Two presentations inhabit the North Powder Room. On one side is a video, Seeing the Wood for the Trees (2020), which looks at the timber industry’s governance and regulation, highlighting the worst and best practices of tree husbandry and stewardship. The other side of the room is occupied by four reading posts or “lecterns” with screens and headphones, offering direct access to filmed interviews with specialists, as well as information, images and archive material that the artists have gathered over the last 18 months while researching this issue.



Formafantasma, Cambio, installation view, Serpentine Sackler Gallery, London, 4 March – 17 May 2020. Photo: George Darrell.

Arranged along the west gallery that runs perpendicular to the screening rooms, there are collections of maps, some hand drawn by members of indigenous Amazon communities, and digital printouts of various laudable policies and proposals, whose strictures are, it seems, open to interpretation. Displayed in the North Gallery is an impressive range of archived woods, from Kew Gardens’ Economic Botany Collection, some of them relics from the Great Exhibition of 1851, the purpose of which was to incite desire and inspire new products to be made from their often rare and – probably now - endangered tree species. An adjacent video reveals how easily designers can use modern digital tools, such as KeyShot, to specify rare and endangered woods at the click of a mouse from their extensive materials libraries, without a thought for the consequences.



On the Anatomy of Trade, 2020. Formafantasma, Cambio, installation view, Serpentine Sackler Gallery, London, 4 March – 17 May 2020. Photo courtesy Formafantasma.

The impact of unthinking design transforms into unthinking consumption in the final, East gallery, with a tool shed-style lineup of everyday items, from musical instruments to makeup brushes, arranged along one wall, sourced from a variety of retailers. Below them, a clipboard reveals the origins of the wood used in their manufacture: a small red cube by the clipboard and item flags up if that wood is taken from an endangered species. There are a lot of red cubes; apparently, illegally sourced wood products account for between 15 and 30% of all traded timber items, according to Interpol.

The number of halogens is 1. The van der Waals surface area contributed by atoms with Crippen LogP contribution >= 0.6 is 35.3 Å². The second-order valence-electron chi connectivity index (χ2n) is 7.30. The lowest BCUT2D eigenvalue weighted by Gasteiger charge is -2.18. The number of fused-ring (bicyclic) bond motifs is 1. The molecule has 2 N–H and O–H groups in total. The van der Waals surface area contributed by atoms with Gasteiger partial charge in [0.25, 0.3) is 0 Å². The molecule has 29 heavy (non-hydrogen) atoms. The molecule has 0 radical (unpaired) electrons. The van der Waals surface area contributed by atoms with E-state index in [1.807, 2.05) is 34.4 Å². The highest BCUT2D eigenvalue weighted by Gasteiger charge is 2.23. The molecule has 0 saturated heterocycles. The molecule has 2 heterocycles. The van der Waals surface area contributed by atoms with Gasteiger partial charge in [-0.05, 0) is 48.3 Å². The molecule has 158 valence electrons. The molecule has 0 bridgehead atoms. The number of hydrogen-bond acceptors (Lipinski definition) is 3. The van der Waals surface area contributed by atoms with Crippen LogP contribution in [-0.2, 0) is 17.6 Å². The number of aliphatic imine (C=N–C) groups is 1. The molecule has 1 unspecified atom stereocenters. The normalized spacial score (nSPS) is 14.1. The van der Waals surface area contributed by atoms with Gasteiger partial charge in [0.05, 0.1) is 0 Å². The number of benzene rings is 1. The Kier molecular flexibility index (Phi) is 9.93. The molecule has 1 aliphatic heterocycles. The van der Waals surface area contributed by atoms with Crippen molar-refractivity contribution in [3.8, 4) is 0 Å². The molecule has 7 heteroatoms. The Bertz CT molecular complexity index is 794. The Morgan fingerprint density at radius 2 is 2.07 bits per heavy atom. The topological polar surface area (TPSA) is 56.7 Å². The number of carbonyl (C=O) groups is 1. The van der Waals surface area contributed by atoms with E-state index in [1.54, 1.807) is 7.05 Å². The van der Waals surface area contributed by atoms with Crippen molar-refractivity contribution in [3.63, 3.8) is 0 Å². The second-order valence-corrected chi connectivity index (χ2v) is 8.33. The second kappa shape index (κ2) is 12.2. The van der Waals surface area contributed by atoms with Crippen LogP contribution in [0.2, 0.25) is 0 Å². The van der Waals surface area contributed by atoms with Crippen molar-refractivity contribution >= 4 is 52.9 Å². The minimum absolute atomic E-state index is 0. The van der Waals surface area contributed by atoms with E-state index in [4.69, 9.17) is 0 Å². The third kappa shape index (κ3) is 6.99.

On a nearby table, disposable paper and cardboard products, from reinforced envelopes to paper towels and takeaway containers, are gathered in separate piles, in a display titled 5 Years (2020). The title refers to the number of years it will take for a single pine tree to reabsorb the amount of carbon dioxide that the generation of each pile released.



BEKVAM, 2020. Installation view, Formafantasma, Cambio, Serpentine Sackler Gallery, London, 4 March – 17 May 2020.

This gallery culminates in a totem pole of stools, inspired by the £20 Ikea Bekväm stool, which Formafantasma has remade in seven different kinds of wood, including chestnut, oak and cherry. The relative proportions of each type of stool indicate how long the tree grew before it was logged, as well as how much carbon dioxide it stored during that growth period.

In an interview I conducted with the designers for Blueprint magazine, in 2018, they said: “We have the power, as designers, to address serious issues if we think bigger, and more collaboratively.” They have certainly expanded their remit with this investigation, bringing in climatologists, wood evolutionists, philosophers and anthropologists. Speaking at the opening, Farresin told me: “We cannot design in a vacuum: design is such a weird thing because it sits at the middle of everything that is about visual culture, but it’s also about social change, also about social justice and injustice and how we produce things. In a way we wanted the exhibition to pull people in all different directions.”

A series of workshops and talks during this show is planned that will hopefully broaden and deepen these debates. It would be easy to be cynical about the fact that Formafantasma’s commercial work continues to fuel this cycle of desire for things we don’t need (not to mention that all the furniture they made for this show will be sold by their gallery), but the fact that they devote so much time and energy to investigating and revealing the scale of the problem – as well as considering how they and their clients could improve the system – is to be applauded.

Is it my imagination or has the scent, as I leave, transformed into something far more like sandalwood, Frankincense, or myrrh – that unmistakable fragrance of Catholic and Orthodox church services? It is the scent of something sacred, also derived from trees. That is a nice, lingering note on which to exit the building.